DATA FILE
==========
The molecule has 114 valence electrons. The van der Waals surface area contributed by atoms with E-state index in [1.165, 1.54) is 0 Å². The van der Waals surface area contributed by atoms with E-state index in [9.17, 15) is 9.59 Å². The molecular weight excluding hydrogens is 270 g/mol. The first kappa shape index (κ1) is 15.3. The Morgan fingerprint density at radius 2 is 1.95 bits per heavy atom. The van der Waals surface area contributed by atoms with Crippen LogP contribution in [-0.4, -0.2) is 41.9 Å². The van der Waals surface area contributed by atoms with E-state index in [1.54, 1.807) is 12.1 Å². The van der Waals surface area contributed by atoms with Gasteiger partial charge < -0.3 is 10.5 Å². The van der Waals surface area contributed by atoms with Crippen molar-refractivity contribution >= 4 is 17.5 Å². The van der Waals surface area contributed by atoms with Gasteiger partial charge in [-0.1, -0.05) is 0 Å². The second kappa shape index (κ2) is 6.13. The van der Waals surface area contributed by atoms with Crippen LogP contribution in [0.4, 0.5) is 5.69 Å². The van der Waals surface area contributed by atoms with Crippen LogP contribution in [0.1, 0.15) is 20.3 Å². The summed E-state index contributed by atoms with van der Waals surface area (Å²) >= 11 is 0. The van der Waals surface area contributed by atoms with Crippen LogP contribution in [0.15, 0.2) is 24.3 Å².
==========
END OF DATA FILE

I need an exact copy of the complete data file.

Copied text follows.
The molecule has 114 valence electrons. The van der Waals surface area contributed by atoms with E-state index in [1.165, 1.54) is 0 Å². The van der Waals surface area contributed by atoms with E-state index in [9.17, 15) is 9.59 Å². The molecular weight excluding hydrogens is 270 g/mol. The first kappa shape index (κ1) is 15.3. The Morgan fingerprint density at radius 2 is 1.95 bits per heavy atom. The van der Waals surface area contributed by atoms with Crippen LogP contribution in [-0.4, -0.2) is 41.9 Å². The van der Waals surface area contributed by atoms with E-state index in [1.54, 1.807) is 12.1 Å². The van der Waals surface area contributed by atoms with Gasteiger partial charge < -0.3 is 10.5 Å². The van der Waals surface area contributed by atoms with Crippen molar-refractivity contribution >= 4 is 17.5 Å². The van der Waals surface area contributed by atoms with Gasteiger partial charge in [-0.1, -0.05) is 0 Å². The second kappa shape index (κ2) is 6.13. The van der Waals surface area contributed by atoms with Crippen LogP contribution in [0.4, 0.5) is 5.69 Å². The van der Waals surface area contributed by atoms with Crippen LogP contribution in [0.1, 0.15) is 20.3 Å². The summed E-state index contributed by atoms with van der Waals surface area (Å²) >= 11 is 0. The van der Waals surface area contributed by atoms with Crippen LogP contribution in [0.15, 0.2) is 24.3 Å².